The Challenges of Christmas and The School Holidays
Considering the arrangements for Christmas is often a challenging time for separated families. Working out the time for children to spend time with each of their parents, as well as their wider family, can be the subject of a lot of dispute.
Changing family units inevitably mean a change in routine and that applies very much in the festive period. After years of working with separated parents, I have seen how much of a struggle it can be for parents to come to terms with the idea that their children will wake up on Christmas Day away from them in this, traditional family period.
The best advice I can give to parents is to think about what their children want and need. It is important for children to have regular time with both of their parents and the Christmas holidays are no exception. Many families alternate Christmas Day year on year, with children spending Christmas Eve and Day with one of their parents and perhaps Boxing Day with the other parent.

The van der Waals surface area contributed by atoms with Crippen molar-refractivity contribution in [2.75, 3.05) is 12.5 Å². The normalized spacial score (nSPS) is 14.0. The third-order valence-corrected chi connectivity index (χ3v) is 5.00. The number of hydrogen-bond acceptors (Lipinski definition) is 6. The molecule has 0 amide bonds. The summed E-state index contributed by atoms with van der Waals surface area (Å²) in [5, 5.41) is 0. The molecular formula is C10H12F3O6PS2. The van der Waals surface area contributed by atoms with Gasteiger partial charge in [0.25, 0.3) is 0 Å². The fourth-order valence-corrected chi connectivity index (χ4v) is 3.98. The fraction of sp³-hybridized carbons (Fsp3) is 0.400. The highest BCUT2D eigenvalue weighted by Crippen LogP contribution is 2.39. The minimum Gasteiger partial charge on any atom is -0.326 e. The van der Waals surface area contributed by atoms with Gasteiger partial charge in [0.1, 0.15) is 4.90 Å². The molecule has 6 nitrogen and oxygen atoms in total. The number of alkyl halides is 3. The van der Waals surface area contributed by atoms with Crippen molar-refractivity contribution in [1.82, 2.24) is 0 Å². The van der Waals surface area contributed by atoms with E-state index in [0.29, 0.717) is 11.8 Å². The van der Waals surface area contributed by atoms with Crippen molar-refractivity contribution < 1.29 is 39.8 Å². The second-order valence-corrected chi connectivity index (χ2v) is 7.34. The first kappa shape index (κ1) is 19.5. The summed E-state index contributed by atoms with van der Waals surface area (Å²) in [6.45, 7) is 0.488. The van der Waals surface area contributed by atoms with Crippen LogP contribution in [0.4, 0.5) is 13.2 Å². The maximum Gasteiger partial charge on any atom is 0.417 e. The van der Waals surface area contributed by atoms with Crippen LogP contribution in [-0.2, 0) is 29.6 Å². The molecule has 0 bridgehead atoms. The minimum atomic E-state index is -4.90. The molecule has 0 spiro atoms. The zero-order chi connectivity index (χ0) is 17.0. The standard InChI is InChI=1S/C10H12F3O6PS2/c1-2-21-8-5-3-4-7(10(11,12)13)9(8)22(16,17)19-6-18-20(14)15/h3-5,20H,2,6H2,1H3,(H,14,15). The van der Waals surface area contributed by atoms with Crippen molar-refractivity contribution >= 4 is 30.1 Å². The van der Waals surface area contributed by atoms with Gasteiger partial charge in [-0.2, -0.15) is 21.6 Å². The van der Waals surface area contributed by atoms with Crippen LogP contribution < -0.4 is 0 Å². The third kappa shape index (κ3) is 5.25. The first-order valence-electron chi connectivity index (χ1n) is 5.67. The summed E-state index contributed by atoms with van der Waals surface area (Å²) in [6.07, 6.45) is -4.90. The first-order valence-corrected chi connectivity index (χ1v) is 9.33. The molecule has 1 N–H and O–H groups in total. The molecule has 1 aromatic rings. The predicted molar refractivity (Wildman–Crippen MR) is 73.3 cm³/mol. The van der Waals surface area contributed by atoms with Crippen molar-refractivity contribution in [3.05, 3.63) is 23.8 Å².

This gives children the opportunity to experience this magical time with both their parents and provides an easy structure for even young children to understand. However, in the modern day many parents may have new partners who themselves have children so Christmas might include exciting, or daunting, new children so it is best to forewarn the children to avoid any surprises.
When thinking ahead to Christmas, what are your options if you and your ex cannot agree arrangements? Mediation can help you and your ex talk through issues in a supportive, non-confrontational environment. At Ashtons, we offer an initial meeting at no charge to anyone who wants to find out more about the mediation process.
Tina Inniss is a member of the national body Resolution, and through them a trained mediator.